The Organization for Economic Cooperation and Development on Monday upgraded its forecast for global economic growth this year but cut its projection for Japan, citing a resurgence of coronavirus infections and its slow vaccine rollout.

The world's gross domestic product is projected to grow 5.8 percent in 2021, up from 5.6 percent previously forecast in March, with progress in vaccinations and governments' fiscal spending expected to underpin the economic recovery, the Paris-based club of 38 mostly wealthy nations said in its latest economic outlook.

A syringe is being filled with COVID-19 vaccine. (Kyodo)

"In the advanced economies, the progressive rollout of an effective vaccine has begun to allow more contact-intensive activities -- held back by measures to contain infections -- to reopen gradually," the outlook report said.

Additional fiscal stimulus this year is also helping to boost demand in these economies, it said, but warned growth in many emerging economies is likely to be held down for some time due to slow vaccination rollouts, infection outbreaks and steps to contain them.

Meanwhile, the projection for Japan's growth was downgraded to 2.6 percent from the previous estimate of 2.7 percent, as the reintroduction of containment measures early this year has dented near-term prospects, the OECD said.

Japan's latest emergency steps introduced in April, which include ordering restaurants to shorten their opening hours and stop serving alcohol beverages, "appear to have been insufficient to stop the spread of new variants," it said.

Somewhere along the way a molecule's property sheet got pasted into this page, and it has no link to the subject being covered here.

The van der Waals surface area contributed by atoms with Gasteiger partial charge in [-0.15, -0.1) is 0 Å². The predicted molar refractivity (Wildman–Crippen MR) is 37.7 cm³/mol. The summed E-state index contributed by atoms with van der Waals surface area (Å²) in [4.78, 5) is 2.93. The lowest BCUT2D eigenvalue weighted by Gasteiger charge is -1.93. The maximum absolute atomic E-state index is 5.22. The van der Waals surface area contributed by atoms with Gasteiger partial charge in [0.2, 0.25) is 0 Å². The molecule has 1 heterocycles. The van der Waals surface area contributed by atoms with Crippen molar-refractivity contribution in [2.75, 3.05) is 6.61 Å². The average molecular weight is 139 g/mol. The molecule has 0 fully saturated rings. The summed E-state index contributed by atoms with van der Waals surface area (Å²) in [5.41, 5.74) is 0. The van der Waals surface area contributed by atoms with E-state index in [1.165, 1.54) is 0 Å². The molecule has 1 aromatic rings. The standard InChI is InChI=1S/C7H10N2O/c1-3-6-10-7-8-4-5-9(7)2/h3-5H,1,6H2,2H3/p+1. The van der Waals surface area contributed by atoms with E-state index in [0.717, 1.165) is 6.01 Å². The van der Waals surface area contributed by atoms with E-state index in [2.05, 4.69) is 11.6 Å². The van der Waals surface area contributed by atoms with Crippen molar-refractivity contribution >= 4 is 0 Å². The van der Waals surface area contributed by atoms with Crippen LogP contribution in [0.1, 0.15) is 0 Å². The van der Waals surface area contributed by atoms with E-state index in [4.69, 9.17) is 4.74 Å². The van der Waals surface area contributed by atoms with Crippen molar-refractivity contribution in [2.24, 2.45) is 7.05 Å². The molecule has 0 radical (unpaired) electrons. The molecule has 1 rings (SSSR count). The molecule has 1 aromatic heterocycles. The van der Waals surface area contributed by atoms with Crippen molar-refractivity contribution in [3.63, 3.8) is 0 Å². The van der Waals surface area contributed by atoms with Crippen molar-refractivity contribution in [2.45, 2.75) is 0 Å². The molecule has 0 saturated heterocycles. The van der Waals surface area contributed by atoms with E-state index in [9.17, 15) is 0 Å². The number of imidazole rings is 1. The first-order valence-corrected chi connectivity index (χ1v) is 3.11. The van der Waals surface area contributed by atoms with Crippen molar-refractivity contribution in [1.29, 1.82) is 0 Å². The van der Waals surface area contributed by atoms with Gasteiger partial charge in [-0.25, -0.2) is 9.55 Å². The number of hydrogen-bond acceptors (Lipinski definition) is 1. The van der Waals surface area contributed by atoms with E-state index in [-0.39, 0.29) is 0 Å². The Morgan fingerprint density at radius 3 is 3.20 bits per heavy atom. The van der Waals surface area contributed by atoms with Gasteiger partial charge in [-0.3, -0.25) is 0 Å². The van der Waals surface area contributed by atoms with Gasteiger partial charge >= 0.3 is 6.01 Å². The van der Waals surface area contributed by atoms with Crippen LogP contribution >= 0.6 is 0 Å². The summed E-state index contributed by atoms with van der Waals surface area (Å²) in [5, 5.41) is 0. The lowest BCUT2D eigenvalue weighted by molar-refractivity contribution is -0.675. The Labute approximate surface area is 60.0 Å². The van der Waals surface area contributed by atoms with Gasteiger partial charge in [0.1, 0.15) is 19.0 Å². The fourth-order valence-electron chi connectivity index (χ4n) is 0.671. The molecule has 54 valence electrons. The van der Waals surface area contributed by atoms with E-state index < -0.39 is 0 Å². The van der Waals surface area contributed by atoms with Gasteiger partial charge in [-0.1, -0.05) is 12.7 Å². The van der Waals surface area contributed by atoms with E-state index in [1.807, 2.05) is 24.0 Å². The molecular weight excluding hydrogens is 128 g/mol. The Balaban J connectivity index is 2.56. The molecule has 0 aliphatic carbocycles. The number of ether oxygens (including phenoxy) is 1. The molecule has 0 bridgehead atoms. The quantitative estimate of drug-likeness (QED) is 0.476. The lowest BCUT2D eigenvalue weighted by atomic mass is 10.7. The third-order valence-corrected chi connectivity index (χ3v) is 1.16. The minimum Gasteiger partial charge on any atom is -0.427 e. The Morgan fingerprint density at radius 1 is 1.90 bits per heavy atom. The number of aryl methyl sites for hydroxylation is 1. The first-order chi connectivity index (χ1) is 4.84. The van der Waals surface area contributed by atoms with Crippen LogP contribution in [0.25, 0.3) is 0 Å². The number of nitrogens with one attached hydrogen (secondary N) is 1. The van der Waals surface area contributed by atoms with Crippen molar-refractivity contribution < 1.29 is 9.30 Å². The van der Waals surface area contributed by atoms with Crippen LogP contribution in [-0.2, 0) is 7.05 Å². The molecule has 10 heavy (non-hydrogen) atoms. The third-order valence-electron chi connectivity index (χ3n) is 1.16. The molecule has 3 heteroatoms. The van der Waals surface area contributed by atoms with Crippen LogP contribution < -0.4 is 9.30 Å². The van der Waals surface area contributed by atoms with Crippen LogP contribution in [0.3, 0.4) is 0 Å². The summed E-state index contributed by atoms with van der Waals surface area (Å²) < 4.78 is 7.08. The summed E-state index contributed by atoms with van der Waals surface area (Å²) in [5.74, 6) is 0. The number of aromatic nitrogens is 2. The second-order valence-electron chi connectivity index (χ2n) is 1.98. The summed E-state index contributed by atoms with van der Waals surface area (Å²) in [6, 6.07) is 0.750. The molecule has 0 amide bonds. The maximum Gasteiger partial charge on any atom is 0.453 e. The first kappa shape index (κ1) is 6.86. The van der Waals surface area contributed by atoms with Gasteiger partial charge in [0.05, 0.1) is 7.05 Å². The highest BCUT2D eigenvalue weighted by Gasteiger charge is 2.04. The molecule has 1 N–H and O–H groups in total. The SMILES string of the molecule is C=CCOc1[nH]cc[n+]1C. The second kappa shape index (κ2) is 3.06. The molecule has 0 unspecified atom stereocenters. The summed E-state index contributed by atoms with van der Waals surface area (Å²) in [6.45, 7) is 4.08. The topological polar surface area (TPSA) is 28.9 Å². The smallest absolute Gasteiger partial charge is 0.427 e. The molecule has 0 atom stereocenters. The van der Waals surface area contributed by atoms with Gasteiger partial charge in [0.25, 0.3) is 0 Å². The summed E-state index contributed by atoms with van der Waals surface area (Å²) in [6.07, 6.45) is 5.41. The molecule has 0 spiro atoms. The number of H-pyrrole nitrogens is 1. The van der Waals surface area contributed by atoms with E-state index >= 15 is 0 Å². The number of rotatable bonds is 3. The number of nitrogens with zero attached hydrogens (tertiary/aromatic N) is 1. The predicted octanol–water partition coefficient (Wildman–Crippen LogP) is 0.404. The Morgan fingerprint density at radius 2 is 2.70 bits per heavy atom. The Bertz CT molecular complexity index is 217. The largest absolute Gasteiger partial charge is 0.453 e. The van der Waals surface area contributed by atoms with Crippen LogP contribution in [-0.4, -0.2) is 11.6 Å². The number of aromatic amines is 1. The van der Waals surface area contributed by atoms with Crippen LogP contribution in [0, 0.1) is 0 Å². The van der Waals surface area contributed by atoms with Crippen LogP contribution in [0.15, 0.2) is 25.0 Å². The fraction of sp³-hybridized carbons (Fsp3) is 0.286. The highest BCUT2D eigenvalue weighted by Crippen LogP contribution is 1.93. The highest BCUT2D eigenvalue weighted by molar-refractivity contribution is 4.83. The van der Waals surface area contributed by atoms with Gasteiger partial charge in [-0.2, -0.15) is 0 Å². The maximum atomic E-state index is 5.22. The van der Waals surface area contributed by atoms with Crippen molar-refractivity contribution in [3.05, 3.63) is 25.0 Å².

It also pointed to slow progress in Japan's vaccination campaign compared with other OECD nations.

"Success in reducing transmission and progress in vaccination may allow a stronger recovery, whereas continued infections would hold back any recovery and may disrupt the Olympic and Paralympic games (in Tokyo this summer), causing further damage to the economy," it warned.

Facing a fourth wave of virus infections, the Japanese capital has been under the government's third state of emergency since late April. The measure, along with virus emergencies in other populous prefectures such as Osaka in western Japan, is now scheduled to end on June 20.

A University of Oxford tally as of Saturday showed that Japan, which began inoculating in mid-February, has administered at least one shot to 6.4 percent of its population, lower than the world average of 10.6 percent.

The organization raised its estimates for other major advanced economies including the eurozone economy, Britain and Canada. The United States is forecast to grow 6.9 percent, revised upward from a previously projected 6.5 percent expansion, supported by "policy stimulus and rapid progress with vaccinations."

Growth in China is predicted at 8.5 percent, up from 7.8 percent in the previous outlook, as the OECD said its output has "already caught up" with the path expected before the pandemic. Growth in India is estimated at 9.9 percent, down sharply from 12.6 percent, due to the rapid virus resurgence there this year.

The OECD said that while prospects for the global economy have become brighter, the progress is "to a different extent across economies." Insufficient vaccines reaching emerging economies poses "a fundamental threat" to them, it noted.

"More broadly, as long as the vast majority of the global population is not vaccinated, all of us remain vulnerable to the emergence of new variants. Confidence could be seriously eroded by further lockdowns, and a stop-and-go of economic activities," the report said.

For 2022, the OECD predicts a 4.4 percent expansion in the global economy, revising upward from the previous forecast of 4.0 percent advance.

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